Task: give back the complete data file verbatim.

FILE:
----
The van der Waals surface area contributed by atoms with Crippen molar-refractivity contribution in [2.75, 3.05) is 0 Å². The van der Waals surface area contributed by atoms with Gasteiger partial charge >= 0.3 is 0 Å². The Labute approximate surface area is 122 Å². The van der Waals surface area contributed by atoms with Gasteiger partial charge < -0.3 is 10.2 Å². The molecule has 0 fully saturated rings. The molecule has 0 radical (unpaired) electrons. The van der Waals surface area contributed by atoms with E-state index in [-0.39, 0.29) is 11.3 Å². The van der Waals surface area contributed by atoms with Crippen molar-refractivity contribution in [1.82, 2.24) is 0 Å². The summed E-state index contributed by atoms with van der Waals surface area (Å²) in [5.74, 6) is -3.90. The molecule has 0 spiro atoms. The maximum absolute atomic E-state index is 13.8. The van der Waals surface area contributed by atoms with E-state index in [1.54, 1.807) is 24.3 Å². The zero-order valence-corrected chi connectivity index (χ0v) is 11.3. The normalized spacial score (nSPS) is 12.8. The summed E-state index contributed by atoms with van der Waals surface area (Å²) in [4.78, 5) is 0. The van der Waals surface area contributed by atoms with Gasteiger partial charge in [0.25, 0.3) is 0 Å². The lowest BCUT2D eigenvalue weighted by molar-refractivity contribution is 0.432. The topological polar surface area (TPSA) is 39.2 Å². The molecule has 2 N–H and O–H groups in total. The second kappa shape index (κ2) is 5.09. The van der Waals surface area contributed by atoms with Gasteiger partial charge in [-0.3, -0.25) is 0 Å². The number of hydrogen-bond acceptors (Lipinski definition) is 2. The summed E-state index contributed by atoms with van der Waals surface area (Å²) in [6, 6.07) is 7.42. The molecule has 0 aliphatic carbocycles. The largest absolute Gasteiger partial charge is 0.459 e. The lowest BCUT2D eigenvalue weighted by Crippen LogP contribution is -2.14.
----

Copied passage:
The van der Waals surface area contributed by atoms with Crippen molar-refractivity contribution in [2.75, 3.05) is 0 Å². The van der Waals surface area contributed by atoms with Gasteiger partial charge >= 0.3 is 0 Å². The Labute approximate surface area is 122 Å². The van der Waals surface area contributed by atoms with Gasteiger partial charge < -0.3 is 10.2 Å². The molecule has 0 fully saturated rings. The molecule has 0 radical (unpaired) electrons. The van der Waals surface area contributed by atoms with E-state index in [-0.39, 0.29) is 11.3 Å². The van der Waals surface area contributed by atoms with Crippen molar-refractivity contribution in [1.82, 2.24) is 0 Å². The summed E-state index contributed by atoms with van der Waals surface area (Å²) in [5.74, 6) is -3.90. The molecule has 0 spiro atoms. The maximum absolute atomic E-state index is 13.8. The van der Waals surface area contributed by atoms with E-state index in [1.54, 1.807) is 24.3 Å². The zero-order valence-corrected chi connectivity index (χ0v) is 11.3. The normalized spacial score (nSPS) is 12.8. The summed E-state index contributed by atoms with van der Waals surface area (Å²) in [4.78, 5) is 0. The van der Waals surface area contributed by atoms with Gasteiger partial charge in [0.25, 0.3) is 0 Å². The lowest BCUT2D eigenvalue weighted by molar-refractivity contribution is 0.432. The topological polar surface area (TPSA) is 39.2 Å². The molecule has 2 N–H and O–H groups in total. The second kappa shape index (κ2) is 5.09. The van der Waals surface area contributed by atoms with Gasteiger partial charge in [-0.3, -0.25) is 0 Å². The number of hydrogen-bond acceptors (Lipinski definition) is 2. The summed E-state index contributed by atoms with van der Waals surface area (Å²) in [6, 6.07) is 7.42. The molecule has 0 aliphatic carbocycles. The largest absolute Gasteiger partial charge is 0.459 e. The lowest BCUT2D eigenvalue weighted by Crippen LogP contribution is -2.14.